Finding my way beside water a few hours later, it was a pair of Common Goldeneye ducks, his eyes even reflected below, that made me pause next.

Despite a couple of branches slightly obstructing my view, her eye of gold stood out vividly as well. What exactly is it that’s common about them? Their presence I suppose, but still I’m thrilled each time we meet.

Nearby, I almost missed Donald and Daffy, but he hollered for attention, while she stood by on one leg.

Why do birds stand on one leg? And how do they do it? The why I think I can answer–to keep the other leg warm. Unlike some avian species, ducks don’t have hairy sweatpants and so by tucking one leg up under a wing, they can retain some heat. That was important for today while the temperature was in the 40˚s, with a breeze, it was overcast and felt rather raw.

As for my second question, how do they do it? Stand still on one leg without toppling over, that is. I don’t know, but do wonder if it has to do with the feet located toward the center of the body so its weight can be evenly distributed–maybe it turns the one foot a wee bit to insure stability. And perhaps the splayed foot also helps assist what for me would be an awkward position.

Perhaps. And perhaps she looked at me as if to say I was daffy.

And he smiled in agreement.

The next great sight was not a bird, nor was it caged in. And it wasn’t an original find for me because some friends met me at a location where they’d spied it yesterday. But in yesterday’s warm sun, the Red Fox let her four kits frolic about. We watched for a while today, but apparently she’d told the kits to stay in. Her choice for a den sight was remarkable and we learned she’d chosen the same fair spot last year.

At last I began my journey homeward, but first I had to stop by a spot I’ve been frequenting often of late, for it’s where the Sandhill Cranes have been dining. At the moment there are only two, but by last fall they numbered at least eighteen. Will the same come true this year? Only time will tell.

And then, another bird called out and when I realized what it was all I could think of is “Here Comes the Judge” for so its feathers and stance reminded me of a robed magistrate.

This scavenging creature has no feathers on its head in order to keep bits of carrion (dead meat) from adhering to the skin as they would to feathers.

Yes, these were Turkey Vultures. Where there was one, I soon realized there were two. Actually, on a tree behind these two were two more. I wonder if I missed any.

If I had eyes as big and bright as the Wood Ducks that swam quickly through a brook nearby, I’m sure I wouldn’t miss anything, including food in the water below as well as those above who might think of me as food.

Like this guy! As with so many of my finds today, I’m not sure how I happened upon him, but I did. I guess it was that I tried to look for the anomaly in nature. What shape or color stands out from the surroundings?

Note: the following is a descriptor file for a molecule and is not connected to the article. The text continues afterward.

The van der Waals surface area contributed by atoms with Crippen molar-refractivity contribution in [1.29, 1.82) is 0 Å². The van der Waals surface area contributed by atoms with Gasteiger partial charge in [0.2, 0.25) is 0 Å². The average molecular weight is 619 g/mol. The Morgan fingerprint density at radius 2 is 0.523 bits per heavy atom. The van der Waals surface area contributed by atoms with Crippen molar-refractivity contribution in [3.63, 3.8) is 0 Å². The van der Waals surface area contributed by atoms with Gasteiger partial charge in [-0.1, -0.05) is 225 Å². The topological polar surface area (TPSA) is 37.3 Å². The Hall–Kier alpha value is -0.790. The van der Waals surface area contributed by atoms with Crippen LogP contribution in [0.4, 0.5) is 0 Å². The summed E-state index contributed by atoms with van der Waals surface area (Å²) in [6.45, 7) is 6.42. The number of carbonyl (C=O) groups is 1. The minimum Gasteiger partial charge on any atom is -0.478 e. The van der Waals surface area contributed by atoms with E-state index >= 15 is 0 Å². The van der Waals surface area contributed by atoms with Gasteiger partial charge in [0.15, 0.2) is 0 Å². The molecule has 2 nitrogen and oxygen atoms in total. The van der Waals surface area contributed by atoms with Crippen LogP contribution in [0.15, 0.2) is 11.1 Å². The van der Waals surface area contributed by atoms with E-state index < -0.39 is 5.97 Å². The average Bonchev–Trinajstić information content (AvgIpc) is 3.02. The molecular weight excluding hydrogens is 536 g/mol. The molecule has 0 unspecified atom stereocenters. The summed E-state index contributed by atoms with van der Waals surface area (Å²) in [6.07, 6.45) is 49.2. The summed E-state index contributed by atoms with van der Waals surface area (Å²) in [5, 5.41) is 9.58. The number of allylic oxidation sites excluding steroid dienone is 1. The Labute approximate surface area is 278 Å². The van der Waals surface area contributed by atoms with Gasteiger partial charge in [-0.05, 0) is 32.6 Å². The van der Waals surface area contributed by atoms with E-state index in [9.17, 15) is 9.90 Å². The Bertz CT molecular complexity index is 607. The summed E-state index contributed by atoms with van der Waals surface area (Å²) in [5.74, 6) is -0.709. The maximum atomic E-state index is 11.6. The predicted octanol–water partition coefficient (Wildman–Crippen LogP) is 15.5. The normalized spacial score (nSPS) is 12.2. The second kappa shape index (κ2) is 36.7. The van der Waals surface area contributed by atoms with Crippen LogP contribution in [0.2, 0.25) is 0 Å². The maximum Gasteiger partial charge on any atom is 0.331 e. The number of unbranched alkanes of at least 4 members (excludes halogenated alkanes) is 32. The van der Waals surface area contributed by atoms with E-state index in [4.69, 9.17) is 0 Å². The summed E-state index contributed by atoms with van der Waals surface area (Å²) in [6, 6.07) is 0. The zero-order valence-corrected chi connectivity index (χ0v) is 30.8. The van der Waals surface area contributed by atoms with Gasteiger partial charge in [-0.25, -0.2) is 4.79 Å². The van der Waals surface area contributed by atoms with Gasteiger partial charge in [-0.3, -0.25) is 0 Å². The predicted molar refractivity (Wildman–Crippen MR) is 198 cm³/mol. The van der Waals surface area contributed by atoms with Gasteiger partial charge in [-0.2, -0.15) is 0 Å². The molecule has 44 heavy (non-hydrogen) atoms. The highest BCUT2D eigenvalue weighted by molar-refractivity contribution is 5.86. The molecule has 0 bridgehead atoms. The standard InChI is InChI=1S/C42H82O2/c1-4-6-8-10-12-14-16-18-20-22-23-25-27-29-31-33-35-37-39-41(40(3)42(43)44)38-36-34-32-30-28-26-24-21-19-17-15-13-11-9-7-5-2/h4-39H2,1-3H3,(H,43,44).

As I watched, the Bald Eagle changed its orientation. And then it flew and I was sure that that would be the end of our time spent together.

But it landed on a branch above and continued to look about. I swear it even looked at me and I gave thanks for the opportunity to begin and end the day with such a noble bird in two different locations.

I knew I’d been honored to share a few moments with friends as well as notice those things that deviated from the norm. My eagle eyes certainly felt keen today.

Looking for Spring

Last night one of the Greater Lovell Land Trust‘s volunteer docents earned her certification from the Maine Master Naturalist Program. The MMNP’s goal is to develop a statewide network of volunteers who will teach natural history throughout Maine. With hands-on training, the course provides over 100 hours of classroom and outdoor experience, focusing on geology, identification of flora and fauna, wetland and upland ecology, ecological principles and teaching methods. By the time students complete the program, which includes a final capstone project, they have developed the skills to lead a walk, present a talk and provide outreach. In the year following certification, each graduate agrees to volunteer 40 hours and thereafter must continue to volunteer to remain an active Maine Master Naturalist.

And so it was that Juli joined four of us in the GLLT’s docent group by becoming a certified naturalist last evening. And today, she was out doing what she does best–leading homeschooled families along a GLLT trail. You see, for her capstone project Juli created a group called Nature Explorers. On the second Tuesday of each month (and today’s was the third trip she’d led for this group), other homeschooled families join hers for a walk with a focus along a GLLT trail. Today’s focus: Signs of Spring.

Given the fact that the snow is still at least knee deep, we knew it wasn’t going to be easy. But the day dawned bright, if a bit chilly to start, and so two of Juli’s kids waited for others by hanging out with the trees. Or rather . . . in the trees.

Once all had gathered, she led us down Slab City Road to the trailhead for the Heald and Bradley Ponds Reserve.

It was there that while we began our search for the season that often begins with a stubborn start in western Maine , we spied something that brought smiles to our faces and awe to our experience. Otter slides. On both sides of Mill Brook. Look carefully and you may also notice the slides–they look like troughs in the snow.

We tromped through (leaving our snowshoes behind, which we sometimes regretted) to take a closer look, noticing where the mammal had bounded and then slid down the embankment.